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Looking Back: Houston history lives on at Bonanzaville

David Houston's son, Davy Jr., shovels snow outside their rural Hunter home, circa 1902-1905. This photograph, which shows the family's grain elevator along the Great Northern Railway in the background, was most likely taken by Mr. Houston using one of his various camera inventions.

Working at the Cass County Historical Society, I have seen first hand the way photography has changed in only a short amount of time. When I first started six years ago, rolls of film were sold in the museum's gift shop as a majority of people took photographs while visiting the museum. Eventually, digital cameras became more common, and within the last year or so, many visitors can now be seen pulling out their phone to take a quick snapshot to post on Facebook. The transformation away from film makes me think about a Cass County homesteader and bonanza farmer whose invention of the roll-film camera over a century ago changed the way people documented their lives.

Born in Scotland in 1841, David Houston immigrated to the United States with his parents and settled in Wisconsin where his father operated a farm and worked as a building contractor. By the time David came to Dakota Territory in 1879, he was already very mechanically inclined and had an eye for quality soil. He homesteaded two miles south of the town of Hunter in Cass County where he constructed a small, two-room house that was eventually destroyed by a tornado. Houston quickly established himself as a successful bonanza farmer and rebuilt a much larger house with a storm shelter that doubled as a photographic dark room and workshop for his inventions.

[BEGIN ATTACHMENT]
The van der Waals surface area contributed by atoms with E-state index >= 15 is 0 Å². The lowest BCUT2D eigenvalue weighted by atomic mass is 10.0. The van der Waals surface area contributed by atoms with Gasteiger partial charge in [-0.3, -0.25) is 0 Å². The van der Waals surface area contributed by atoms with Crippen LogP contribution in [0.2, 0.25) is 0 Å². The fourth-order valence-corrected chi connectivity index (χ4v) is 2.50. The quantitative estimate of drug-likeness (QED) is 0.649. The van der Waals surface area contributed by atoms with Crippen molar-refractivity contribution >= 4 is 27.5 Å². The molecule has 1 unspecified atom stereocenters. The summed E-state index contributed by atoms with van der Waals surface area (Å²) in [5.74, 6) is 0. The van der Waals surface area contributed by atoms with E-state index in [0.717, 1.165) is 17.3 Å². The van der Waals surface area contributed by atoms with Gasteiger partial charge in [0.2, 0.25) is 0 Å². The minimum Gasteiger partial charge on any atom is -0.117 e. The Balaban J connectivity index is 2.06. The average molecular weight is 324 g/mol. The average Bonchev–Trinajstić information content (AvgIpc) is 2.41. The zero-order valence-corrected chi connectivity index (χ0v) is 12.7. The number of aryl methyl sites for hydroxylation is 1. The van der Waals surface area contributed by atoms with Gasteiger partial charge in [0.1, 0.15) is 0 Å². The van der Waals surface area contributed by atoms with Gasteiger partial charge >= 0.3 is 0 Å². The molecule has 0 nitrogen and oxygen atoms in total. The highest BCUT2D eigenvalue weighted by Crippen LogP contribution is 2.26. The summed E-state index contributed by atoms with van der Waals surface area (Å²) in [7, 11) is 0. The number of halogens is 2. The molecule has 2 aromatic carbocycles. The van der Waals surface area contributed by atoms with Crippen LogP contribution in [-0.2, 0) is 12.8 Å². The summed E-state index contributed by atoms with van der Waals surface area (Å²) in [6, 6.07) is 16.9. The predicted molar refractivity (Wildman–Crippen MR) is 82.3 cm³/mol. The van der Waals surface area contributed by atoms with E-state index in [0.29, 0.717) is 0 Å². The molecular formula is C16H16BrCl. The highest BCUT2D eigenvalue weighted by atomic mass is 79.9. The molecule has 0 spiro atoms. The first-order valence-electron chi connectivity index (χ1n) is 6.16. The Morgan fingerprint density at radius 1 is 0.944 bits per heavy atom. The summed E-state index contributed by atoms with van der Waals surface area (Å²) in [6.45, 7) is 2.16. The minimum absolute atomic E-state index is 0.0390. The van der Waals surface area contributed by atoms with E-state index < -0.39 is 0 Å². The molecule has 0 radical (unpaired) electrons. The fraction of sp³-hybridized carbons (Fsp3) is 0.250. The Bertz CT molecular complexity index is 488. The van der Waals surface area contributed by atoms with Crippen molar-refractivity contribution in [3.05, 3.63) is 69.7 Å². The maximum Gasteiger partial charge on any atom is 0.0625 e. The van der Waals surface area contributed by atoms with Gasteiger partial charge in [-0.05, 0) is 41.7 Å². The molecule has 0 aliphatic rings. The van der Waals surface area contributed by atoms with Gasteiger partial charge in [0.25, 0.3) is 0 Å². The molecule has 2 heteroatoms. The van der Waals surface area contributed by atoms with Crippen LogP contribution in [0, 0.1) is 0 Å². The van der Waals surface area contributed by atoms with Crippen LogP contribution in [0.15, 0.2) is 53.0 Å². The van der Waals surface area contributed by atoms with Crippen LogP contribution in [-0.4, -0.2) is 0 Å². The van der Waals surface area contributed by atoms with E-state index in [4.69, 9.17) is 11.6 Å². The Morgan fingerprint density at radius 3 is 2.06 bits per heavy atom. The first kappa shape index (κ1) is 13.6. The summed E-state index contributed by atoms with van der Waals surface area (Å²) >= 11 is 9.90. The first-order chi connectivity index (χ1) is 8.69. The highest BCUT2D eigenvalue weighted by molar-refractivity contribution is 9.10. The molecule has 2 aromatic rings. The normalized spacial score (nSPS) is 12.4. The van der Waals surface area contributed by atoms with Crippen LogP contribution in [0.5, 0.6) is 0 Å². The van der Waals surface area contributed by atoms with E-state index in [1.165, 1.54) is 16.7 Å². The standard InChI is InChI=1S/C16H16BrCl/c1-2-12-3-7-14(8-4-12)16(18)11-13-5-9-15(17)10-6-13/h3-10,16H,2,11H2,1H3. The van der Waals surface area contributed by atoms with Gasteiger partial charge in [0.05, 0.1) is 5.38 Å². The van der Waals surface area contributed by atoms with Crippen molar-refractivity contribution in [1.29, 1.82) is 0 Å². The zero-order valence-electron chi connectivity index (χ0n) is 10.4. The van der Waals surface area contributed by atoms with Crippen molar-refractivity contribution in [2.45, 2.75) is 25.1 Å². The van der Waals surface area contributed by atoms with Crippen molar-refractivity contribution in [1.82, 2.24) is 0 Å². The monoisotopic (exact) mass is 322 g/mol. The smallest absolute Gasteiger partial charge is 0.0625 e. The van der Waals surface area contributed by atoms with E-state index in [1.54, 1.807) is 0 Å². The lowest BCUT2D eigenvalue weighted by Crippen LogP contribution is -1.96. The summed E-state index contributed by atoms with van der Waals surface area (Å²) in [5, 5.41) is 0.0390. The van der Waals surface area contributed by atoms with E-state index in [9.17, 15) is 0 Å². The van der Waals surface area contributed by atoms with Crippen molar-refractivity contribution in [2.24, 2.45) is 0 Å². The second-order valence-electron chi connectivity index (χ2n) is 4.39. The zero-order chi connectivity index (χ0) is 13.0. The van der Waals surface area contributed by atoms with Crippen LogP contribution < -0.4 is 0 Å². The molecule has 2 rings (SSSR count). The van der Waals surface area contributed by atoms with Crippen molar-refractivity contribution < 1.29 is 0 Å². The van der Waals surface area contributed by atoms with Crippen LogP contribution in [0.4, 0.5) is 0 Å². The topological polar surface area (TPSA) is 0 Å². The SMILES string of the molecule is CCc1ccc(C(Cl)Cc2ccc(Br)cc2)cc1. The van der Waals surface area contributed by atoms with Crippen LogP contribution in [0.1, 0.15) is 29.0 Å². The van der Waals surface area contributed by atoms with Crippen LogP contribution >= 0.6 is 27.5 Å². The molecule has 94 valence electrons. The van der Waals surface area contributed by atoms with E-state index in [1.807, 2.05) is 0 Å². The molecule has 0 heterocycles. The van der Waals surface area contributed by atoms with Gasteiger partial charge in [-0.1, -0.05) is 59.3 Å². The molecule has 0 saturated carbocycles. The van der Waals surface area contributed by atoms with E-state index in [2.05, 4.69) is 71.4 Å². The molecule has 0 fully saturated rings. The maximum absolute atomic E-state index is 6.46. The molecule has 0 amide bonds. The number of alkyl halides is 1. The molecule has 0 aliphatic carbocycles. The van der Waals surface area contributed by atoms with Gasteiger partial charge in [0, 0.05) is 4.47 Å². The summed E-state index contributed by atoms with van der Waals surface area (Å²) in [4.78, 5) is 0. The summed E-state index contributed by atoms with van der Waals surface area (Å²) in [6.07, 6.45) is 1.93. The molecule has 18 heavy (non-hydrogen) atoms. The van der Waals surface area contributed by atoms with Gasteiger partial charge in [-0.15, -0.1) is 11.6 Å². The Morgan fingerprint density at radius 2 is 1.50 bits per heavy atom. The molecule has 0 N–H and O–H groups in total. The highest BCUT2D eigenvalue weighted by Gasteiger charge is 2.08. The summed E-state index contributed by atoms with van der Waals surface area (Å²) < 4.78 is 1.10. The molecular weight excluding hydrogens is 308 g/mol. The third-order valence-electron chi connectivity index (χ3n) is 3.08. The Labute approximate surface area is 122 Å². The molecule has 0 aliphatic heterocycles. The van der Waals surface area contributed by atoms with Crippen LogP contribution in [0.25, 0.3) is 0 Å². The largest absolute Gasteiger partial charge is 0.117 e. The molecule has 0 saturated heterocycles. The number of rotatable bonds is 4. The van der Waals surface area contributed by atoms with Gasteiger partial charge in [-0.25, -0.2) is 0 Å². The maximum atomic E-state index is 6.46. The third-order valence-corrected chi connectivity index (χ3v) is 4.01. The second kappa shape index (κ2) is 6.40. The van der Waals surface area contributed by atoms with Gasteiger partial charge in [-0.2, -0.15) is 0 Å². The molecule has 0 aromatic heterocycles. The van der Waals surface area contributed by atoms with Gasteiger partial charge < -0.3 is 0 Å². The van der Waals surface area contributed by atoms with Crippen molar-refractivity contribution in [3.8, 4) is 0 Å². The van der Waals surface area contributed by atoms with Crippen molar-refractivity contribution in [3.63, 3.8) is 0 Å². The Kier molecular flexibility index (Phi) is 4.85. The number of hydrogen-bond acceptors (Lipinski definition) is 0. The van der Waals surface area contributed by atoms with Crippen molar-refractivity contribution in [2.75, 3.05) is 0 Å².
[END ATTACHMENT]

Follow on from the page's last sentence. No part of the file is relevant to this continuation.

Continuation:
In 1881, David Houston patented a design for the roll-film camera which enabled a photographer to take multiple images without reloading the camera. Previously, photographers used glass plates covered with emulsion chemicals as negatives. Houston's invention made photography more mobile and allowed common people, without much technical skill, to take quality photographs. The only problem with his invention was that no one had invented a practical method for creating film on a roll. Despite this, Houston sold his design which was eventually transferred to the Eastman Dry Plate and Film Company, later known as the Eastman Kodak Company, who successfully produced film several years later.

Houston patented many inventions over the next two decades, including twenty-one patents for cameras and camera parts. However, Houston never received credit for many of his inventions. Numerous lawsuits were filed between Houston and the Eastman Company regarding the roll-film camera design and the Kodak name.

David Houston might have created many more useful inventions but tragically, he was caught in a blizzard in 1906 while walking home from Hunter and became disoriented. He spent several hours in the storm before finding shelter and never fully recovered, dying three months later. His wife and only child eventually sold the farm and moved to Florida. The large, mansion-style house remained near Hunter until it was restored and moved to Bonanzaville in 1971 for visitors to photograph, digitally or otherwise, and to learn more about the man who helped bring photography into the hands of the common person.